Protecting Your K-12 PE Program Participants from Sexual Misconduct
Sexual misconduct is an unfortunate commonality in the world of sports, especially when it comes to high school sports teams and K-12 physical education programs. In fact, the majority of sexual misconduct reported among young athletes occurs from a parent, teacher or coach. Around 2% to 8% of minor and young adult athletes suffer from sexual assault within sports contexts, with around 98% of the abusers being coaches or instructors. Specifically in K-12, around 4.5 million students are victims of sexual misconduct by a school employee.
If you run a K-12 PE program, it is of the utmost importance that you put safety measures in place to protect your PE participants.
Creating a culture of caring and respect is critical throughout schools, but especially in PE programs where participants will compete with each other in some cases and worth together in others. Not only should participants feel comfortable with each other, but all coaches and teachers should set the example of respect. This means putting coaches, teachers and instructors through approved sensitivity training and encouraging only interactions bred from respect both among coaches and teachers as well as with students.
Due Diligence When Hiring
When hiring coaches or instructors for your K-12 PE program, extensive background checks should always be performed along with referrals. Speak with people who have worked with the individual before and keep an eye out for anything that could possibly cause an issue. Obviously, it is not always possible to predict what will happen, but performing background checks and being thorough with the hiring process can help curate your list of coaches and instructors.
PE participants should be encouraged and feel comfortable enough to seek help and guidance when they need it. An open door policy means that kids and teens are welcome to share their concerns without backlash or repercussions. This allows them to feel a sense of safety. Victims of sexual assault typically have trouble expressing their experiences even with family members and friends. Let them know that you are there for them and will consider any and all concerns they have.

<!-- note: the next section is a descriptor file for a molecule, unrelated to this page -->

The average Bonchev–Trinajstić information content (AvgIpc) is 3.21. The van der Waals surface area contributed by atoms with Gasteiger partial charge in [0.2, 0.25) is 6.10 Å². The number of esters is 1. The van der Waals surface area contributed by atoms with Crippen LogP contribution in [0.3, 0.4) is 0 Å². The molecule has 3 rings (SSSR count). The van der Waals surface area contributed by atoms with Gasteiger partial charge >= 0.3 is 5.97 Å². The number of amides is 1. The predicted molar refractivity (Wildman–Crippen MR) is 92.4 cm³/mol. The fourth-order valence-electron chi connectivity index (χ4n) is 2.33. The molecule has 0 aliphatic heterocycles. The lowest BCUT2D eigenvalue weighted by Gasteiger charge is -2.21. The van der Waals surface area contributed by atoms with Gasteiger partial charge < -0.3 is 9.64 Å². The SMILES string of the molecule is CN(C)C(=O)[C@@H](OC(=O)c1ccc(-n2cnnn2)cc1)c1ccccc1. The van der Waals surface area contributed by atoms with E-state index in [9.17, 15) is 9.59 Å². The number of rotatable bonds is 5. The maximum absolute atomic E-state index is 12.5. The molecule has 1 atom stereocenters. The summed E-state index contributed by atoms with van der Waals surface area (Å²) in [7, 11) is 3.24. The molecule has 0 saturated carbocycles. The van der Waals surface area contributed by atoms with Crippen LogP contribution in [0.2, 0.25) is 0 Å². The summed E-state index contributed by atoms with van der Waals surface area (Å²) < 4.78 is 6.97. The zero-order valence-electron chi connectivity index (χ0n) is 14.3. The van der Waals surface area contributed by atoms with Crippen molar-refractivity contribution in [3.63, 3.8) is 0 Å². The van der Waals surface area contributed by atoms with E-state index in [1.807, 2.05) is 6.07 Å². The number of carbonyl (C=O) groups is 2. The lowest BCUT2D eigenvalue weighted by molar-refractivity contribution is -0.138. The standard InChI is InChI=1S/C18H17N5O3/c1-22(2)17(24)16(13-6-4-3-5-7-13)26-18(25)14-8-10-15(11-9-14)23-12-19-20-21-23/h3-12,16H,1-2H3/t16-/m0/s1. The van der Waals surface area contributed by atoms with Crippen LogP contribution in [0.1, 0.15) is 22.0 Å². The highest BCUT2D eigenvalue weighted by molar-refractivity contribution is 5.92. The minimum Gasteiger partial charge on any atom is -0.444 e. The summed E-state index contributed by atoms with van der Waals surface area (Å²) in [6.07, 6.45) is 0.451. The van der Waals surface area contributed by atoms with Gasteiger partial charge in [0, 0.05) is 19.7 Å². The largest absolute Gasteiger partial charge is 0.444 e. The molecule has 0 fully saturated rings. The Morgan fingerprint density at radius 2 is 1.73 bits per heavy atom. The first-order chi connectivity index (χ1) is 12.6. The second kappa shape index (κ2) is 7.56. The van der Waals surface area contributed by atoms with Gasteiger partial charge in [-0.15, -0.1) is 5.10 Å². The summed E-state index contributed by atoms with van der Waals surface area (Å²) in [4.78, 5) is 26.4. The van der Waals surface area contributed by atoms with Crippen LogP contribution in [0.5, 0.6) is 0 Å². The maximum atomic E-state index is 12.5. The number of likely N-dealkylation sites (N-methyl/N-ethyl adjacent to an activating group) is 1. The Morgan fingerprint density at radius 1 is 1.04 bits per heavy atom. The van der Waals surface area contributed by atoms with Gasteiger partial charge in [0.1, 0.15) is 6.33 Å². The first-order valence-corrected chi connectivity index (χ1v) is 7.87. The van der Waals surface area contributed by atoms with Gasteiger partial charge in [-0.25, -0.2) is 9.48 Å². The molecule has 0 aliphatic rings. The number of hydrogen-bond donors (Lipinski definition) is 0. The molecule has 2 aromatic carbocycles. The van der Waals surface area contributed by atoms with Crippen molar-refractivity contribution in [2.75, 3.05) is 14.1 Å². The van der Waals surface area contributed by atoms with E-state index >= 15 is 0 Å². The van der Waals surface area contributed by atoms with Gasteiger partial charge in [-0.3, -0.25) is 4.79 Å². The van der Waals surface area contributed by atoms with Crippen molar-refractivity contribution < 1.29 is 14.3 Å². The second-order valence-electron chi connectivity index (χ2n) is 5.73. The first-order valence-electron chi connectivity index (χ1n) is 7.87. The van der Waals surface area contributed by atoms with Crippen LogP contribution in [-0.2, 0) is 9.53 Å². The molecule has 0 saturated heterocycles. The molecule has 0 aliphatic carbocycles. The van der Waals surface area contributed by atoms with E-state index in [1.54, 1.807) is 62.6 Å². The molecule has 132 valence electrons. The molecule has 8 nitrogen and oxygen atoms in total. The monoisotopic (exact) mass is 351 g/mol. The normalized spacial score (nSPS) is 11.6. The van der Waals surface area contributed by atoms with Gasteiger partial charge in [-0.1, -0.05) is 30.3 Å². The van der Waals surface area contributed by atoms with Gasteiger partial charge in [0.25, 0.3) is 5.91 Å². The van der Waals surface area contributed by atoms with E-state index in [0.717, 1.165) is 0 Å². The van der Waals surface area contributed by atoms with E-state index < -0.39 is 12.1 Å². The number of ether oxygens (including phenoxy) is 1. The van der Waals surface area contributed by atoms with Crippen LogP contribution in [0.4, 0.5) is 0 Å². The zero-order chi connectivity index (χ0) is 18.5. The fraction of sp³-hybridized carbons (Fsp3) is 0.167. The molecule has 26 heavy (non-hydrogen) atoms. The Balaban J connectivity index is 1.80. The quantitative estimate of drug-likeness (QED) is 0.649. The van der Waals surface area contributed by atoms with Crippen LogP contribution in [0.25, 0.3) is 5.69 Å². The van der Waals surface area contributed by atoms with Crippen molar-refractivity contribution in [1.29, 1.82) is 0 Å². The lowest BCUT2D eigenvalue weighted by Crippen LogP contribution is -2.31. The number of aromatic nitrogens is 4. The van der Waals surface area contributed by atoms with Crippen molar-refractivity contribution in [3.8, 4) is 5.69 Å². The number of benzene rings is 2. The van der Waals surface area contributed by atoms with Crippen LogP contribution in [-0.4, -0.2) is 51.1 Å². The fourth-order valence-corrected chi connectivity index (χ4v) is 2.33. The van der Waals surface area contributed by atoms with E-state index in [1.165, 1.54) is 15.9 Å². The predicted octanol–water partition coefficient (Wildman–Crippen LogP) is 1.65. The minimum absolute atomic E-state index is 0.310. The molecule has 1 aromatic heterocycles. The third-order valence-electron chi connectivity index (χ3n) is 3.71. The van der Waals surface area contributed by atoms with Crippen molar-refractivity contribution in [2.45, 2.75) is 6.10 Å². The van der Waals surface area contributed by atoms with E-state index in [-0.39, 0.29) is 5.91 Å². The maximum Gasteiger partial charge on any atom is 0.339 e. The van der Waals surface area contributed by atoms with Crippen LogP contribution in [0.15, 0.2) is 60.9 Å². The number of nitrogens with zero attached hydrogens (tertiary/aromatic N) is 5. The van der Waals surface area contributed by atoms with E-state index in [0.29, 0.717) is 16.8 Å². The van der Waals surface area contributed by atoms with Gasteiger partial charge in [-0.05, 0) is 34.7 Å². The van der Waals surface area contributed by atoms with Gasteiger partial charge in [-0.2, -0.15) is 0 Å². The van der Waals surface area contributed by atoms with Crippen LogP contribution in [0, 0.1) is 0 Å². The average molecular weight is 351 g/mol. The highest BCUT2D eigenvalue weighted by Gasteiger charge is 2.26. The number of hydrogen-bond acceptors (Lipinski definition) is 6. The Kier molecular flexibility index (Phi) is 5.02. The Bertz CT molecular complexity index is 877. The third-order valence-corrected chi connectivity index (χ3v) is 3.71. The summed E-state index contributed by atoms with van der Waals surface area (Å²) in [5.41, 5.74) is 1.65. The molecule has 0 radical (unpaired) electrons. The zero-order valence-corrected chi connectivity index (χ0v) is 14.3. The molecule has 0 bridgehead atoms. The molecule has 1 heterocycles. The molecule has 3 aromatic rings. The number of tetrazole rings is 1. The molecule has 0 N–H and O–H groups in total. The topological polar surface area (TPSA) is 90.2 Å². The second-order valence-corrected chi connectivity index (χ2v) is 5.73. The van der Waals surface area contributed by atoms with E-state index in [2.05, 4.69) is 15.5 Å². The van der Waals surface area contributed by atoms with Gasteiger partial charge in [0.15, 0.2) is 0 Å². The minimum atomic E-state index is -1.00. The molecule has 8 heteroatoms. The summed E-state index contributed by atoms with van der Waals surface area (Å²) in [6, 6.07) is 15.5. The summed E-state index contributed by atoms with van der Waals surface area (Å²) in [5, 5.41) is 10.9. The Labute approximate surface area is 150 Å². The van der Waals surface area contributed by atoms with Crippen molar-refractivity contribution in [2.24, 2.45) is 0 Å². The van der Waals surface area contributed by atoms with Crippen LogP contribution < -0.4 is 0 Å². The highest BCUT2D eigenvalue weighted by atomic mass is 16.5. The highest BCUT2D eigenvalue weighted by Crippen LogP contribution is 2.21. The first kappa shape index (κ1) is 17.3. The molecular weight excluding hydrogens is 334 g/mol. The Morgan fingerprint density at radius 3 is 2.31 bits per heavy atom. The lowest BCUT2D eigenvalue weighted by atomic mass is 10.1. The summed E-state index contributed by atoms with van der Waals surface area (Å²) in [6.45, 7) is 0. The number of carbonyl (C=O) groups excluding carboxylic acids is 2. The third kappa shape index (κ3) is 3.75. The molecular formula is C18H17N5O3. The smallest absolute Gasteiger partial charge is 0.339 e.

Studies show that around 30% of students have observed sexual harassment and half of students are at the receiving end of sexual harassment, yet only about 9% of students report harassment to school staff. This is due to a variety of reasons such as embarrassment and fear of repercussions. Let your PE students know that they are safe divulging to you and your staff.
It is important to always keep documents recorded of complaints or possible issues concerning staff members, including coaches. Keeping up a record can help you see if any past complaints have been filed against a coach. It can also help you warn other schools who consider hiring these coaches.
Adopt a Zero Tolerance Policy
Bad conduct should result in immediate repercussions. A lack of punishment concerning sexual harassment or assault can break the trust between students and staff as well as allow more harm in the future. It also opens the possibility of further harassment, as harassers see that they will not be punished.
Adopt a zero tolerance policy when it comes to sexual harassment. If coaches make sexual comments or otherwise act inappropriately, specific actions should be taken to punish the perpetrators and prevent further incidents.
Provide Sexual Harassment Training
There are several training programs offered to schools and K-12 PE programs that can be beneficial for school employees. Not only can these training programs outline your program’s zero tolerance policy, but it can help other employees identify the signs of misconduct.
Have a Clearly Outline Complaints Process
One of the reasons that many students don’t seek help is that they don’t know where to go. Having a clear complaints process telling them who to speak to and when that person or persons is available can help clear up confusion and offer students a solution to who they need to speak with. Generally, the one they need to speak to is ideally someone every student in the school can trust such as a nurse or counselor.
Despite all of the precautions you can take, incidents can unfortunately still occur which is why insurance is crucial. Sports insurance policies often offer sexual misconduct coverage for your PE program that can provide compensation to injured parties and protect your program in case of a related lawsuit.
Speak with an insurance agent for the right policy and look for the best training programs to protect everyone involved in your K-12 PE program.